The making of an openwork fabric by the manipulation of a single thread (needlelace) or multiple threads (bobbin lace) by hand.
|Historic area of significance||East Midlands, Devon|
|Area currently practised||UK|
|Origin in the UK||16th century|
|Current no. of professionals (main income)||4 (see ‘Other information’ section)|
|Current no. of professionals (sideline to main income)
|Current no. of trainees|
|Current total no. serious amateur makers
|Current total no. of leisure makers
|Minimum no. of craftspeople required|
Lace is an openwork fabric. There are two main methods of making lace: with a needle and single thread (needle lace) or with multiple threads (bobbin lace). Lace can also be made with a crochet hook, knitting needles or tatting shuttle. It is believed that lace originated in the late fifteenth or early sixteenth century, and rapidly developed from the 1550s onwards. By 1600 high quality lace was being made in many centres across Europe including Flanders, Italy, Spain, France and England. The demand for lace continued to grow in the seventeenth through to the nineteenth centuries, with the styles changing to meet the varying demands of fashion.
The Industrial Revolution heralded profound changes for lacemaking, bringing about the mechanisation of this painstaking craft. The first machine lace was made in the late-eighteenth century, and was followed in 1809 by a machine which could produce a stable net fabric that could be used as the foundation for new, hand-worked laces including Carrickmacross, Limerick and Tambour.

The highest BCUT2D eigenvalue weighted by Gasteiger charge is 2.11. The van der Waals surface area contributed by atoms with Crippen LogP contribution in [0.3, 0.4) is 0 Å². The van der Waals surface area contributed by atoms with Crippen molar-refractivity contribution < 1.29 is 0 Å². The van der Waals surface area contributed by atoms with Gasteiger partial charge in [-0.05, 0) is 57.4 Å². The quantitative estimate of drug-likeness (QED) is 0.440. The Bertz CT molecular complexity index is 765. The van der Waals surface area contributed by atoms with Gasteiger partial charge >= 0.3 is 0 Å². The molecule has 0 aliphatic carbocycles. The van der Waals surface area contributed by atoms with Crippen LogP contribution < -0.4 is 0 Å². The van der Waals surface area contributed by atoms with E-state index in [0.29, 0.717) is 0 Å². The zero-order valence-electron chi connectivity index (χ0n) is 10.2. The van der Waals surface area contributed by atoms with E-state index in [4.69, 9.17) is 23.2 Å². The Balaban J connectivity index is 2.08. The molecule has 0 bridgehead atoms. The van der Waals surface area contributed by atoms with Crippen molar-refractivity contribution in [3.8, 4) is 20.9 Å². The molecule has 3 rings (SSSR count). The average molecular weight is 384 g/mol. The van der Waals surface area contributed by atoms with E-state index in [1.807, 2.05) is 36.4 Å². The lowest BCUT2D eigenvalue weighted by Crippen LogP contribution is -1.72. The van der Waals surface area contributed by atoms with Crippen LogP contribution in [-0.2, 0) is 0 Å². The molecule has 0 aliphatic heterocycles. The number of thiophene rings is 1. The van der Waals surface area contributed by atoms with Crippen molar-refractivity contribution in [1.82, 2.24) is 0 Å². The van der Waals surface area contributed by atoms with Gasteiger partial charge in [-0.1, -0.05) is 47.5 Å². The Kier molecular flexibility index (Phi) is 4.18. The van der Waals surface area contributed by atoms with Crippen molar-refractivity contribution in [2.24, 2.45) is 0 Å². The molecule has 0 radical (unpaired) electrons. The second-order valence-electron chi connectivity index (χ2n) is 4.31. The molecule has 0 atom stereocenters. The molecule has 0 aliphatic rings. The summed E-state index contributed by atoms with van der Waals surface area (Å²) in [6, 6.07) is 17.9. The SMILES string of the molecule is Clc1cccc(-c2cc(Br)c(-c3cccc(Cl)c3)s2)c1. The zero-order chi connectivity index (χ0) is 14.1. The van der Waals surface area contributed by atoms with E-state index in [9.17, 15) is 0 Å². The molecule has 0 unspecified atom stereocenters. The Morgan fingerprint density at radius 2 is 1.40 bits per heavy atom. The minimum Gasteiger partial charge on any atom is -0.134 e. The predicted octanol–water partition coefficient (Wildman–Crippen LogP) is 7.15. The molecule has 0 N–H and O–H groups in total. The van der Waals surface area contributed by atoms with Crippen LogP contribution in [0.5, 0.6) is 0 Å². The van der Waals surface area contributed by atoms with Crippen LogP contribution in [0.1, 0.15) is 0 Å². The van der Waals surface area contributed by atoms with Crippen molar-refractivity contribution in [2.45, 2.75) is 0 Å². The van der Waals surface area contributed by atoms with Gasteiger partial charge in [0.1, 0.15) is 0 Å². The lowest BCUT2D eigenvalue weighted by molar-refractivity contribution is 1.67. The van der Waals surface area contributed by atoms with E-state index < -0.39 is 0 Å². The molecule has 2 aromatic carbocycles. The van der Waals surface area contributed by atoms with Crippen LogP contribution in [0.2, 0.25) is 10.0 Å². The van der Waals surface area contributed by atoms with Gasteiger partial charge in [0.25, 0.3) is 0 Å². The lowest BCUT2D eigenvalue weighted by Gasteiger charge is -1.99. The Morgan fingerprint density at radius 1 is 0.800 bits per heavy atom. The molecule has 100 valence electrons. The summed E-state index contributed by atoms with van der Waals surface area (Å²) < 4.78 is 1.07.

Technological developments continued throughout the 1800s and by 1870 almost every type of handmade lace could be copied by machine, leading to the disappearance of the handmade lace industry in England by 1900.
The twentieth century saw the revival of handmade lace as a craft undertaken for pleasure.
See the Lace Guild website for a full history of the craft.
The two main forms of lace are:
Bobbin lace: worked on a firm pillow using bobbins to manipulate multiple threads with pins to hold the stitches in place. Traditional bobbin laces made in England are Honiton, Bucks Point and Bedfordshire – which all have distinctive features although all are related to lace made in other European countries – plus Torchon, a geometric lace that is made in every country where bobbin lace is made.
Needle lace: made using a needle and thread, mainly with variations of detached buttonhole stitch – Hollie Point is the only needlelace traditional to England. Stitches and techniques have been borrowed from other traditions for nineteenth century tape laces and for the needlelace, often worked in colour, that has been part of the twentieth/twentyfirst century revival.
- Buckinghamshire, Bedfordshire and Northamptonshire (continuous laces) made mainly in the East Midlands.
- Honiton (a part lace) made in and around Honiton in Devon.
Bobbin lace is a discrete craft, considered not to be endangered at the current time.
Other forms of lace cannot be easily detached from their parent crafts – listed below.
Other forms of lace: